MLC Investment Management’s head of capital markets has observed the industry-wide trend toward medium-term asset allocation, which is even being adopted by “the bastions of actuarial purity”, Russell Investments, but questioned whether it might cause “an insidious slide into market timing” by the multimanager industry.
Speaking at the MLC Implemented Consulting conference last week, Susan Gosling, head of capital markets at MLC Investment Management advocated a contrarian approach to investment that takes into account a range of potential scenarios.
Gosling said most approaches to asset allocation were “too theoretical and too simplistic”, and suggested that medium-term asset allocation could be the next great fad.
“If I can name a competitor, even Russell, the bastions of actuarial purity are doing it,” she said.
After a long history of opposition to tactical asset allocation, Russell Investments has not become a convert but is allowing for a “slower twitch” version of the discipline, which it calls strategic tilting, according to global chief investment officer Peter Gunning during Russell’s recent client conference in Sydney.
Gunning, an Australian now living in Tacoma Beach, advised against auto-rebalancing, and said Russell had developed the ability to take tilts of up to 5 per cent away from long-term strategic asset allocation in its global diversified funds. Russell has also begun monitoring the cycles of active management as part of its multimanager process as a way or reducing behavioural biases, and measuring the suitability of individual markets for active management.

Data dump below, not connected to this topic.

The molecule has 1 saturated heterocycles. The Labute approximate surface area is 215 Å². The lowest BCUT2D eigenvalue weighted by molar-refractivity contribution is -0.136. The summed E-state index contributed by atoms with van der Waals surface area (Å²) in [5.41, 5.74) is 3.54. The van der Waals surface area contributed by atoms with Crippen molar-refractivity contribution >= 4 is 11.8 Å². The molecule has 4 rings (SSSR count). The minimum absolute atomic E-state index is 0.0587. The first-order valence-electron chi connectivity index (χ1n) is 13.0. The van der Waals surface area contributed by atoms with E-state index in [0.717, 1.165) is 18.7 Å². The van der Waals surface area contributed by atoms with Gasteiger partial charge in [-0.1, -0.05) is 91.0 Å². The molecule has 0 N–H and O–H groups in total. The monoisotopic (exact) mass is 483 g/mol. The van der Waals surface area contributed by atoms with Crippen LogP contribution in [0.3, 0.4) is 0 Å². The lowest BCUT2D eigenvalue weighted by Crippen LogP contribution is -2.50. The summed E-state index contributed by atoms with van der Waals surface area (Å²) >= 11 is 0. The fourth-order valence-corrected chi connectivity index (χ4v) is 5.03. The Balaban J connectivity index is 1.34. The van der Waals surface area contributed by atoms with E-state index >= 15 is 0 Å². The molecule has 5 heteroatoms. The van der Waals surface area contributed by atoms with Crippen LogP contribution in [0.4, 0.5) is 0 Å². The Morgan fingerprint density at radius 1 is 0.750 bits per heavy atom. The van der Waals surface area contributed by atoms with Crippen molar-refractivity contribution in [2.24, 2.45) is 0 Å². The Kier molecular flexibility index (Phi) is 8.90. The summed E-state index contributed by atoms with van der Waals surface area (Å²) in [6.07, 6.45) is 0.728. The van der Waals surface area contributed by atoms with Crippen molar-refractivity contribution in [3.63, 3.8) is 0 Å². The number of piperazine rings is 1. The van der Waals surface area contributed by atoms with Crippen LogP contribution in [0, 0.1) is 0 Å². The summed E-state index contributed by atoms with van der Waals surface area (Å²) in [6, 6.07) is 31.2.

Gosling questioned whether there would be an “insidious slide into market timing”, adding that a scenarios approach forced MLC to be objective and dispassionate.
Contrarian investing ultimately resulted in a better investment outcome, Gosling said, “but you have to be prepared to be cold and alone, often for quite some time”.
“You can either take risk off the table when returns are still strong, or crash and burn with everyone else,” she said. “Doing the right thing can look wrong for quite a while.”
Following Gunning at the Russell conference, an investment strategist at the firm, Andrew Pease, said Russell’s priority in its approach to strategic tilting was to “first do no harm”, and only act when an asset class had reached an “unsustainable extreme” of valuation, guided by trustworthy indicators such as The Conference Board’s CEO Confidence index.